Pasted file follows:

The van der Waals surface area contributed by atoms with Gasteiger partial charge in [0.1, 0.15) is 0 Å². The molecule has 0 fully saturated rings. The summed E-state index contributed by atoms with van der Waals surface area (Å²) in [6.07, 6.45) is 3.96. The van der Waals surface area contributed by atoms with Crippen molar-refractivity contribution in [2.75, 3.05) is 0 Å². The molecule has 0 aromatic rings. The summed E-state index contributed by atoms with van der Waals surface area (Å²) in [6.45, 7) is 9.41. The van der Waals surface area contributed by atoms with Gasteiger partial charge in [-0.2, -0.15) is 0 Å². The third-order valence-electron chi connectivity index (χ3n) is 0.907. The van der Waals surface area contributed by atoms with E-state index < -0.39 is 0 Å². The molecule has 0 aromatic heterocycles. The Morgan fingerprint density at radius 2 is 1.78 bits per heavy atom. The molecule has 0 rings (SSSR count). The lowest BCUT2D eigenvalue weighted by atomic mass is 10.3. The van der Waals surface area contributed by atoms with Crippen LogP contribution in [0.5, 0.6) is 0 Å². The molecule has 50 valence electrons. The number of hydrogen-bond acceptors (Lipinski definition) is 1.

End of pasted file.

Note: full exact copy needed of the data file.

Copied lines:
The van der Waals surface area contributed by atoms with Gasteiger partial charge in [0.1, 0.15) is 0 Å². The molecule has 0 fully saturated rings. The summed E-state index contributed by atoms with van der Waals surface area (Å²) in [6.07, 6.45) is 3.96. The van der Waals surface area contributed by atoms with Crippen molar-refractivity contribution in [2.75, 3.05) is 0 Å². The molecule has 0 aromatic rings. The summed E-state index contributed by atoms with van der Waals surface area (Å²) in [6.45, 7) is 9.41. The van der Waals surface area contributed by atoms with Gasteiger partial charge in [-0.2, -0.15) is 0 Å². The third-order valence-electron chi connectivity index (χ3n) is 0.907. The van der Waals surface area contributed by atoms with E-state index < -0.39 is 0 Å². The molecule has 0 aromatic heterocycles. The Morgan fingerprint density at radius 2 is 1.78 bits per heavy atom. The molecule has 0 rings (SSSR count). The lowest BCUT2D eigenvalue weighted by atomic mass is 10.3. The van der Waals surface area contributed by atoms with Crippen LogP contribution in [0.5, 0.6) is 0 Å². The molecule has 50 valence electrons. The number of hydrogen-bond acceptors (Lipinski definition) is 1.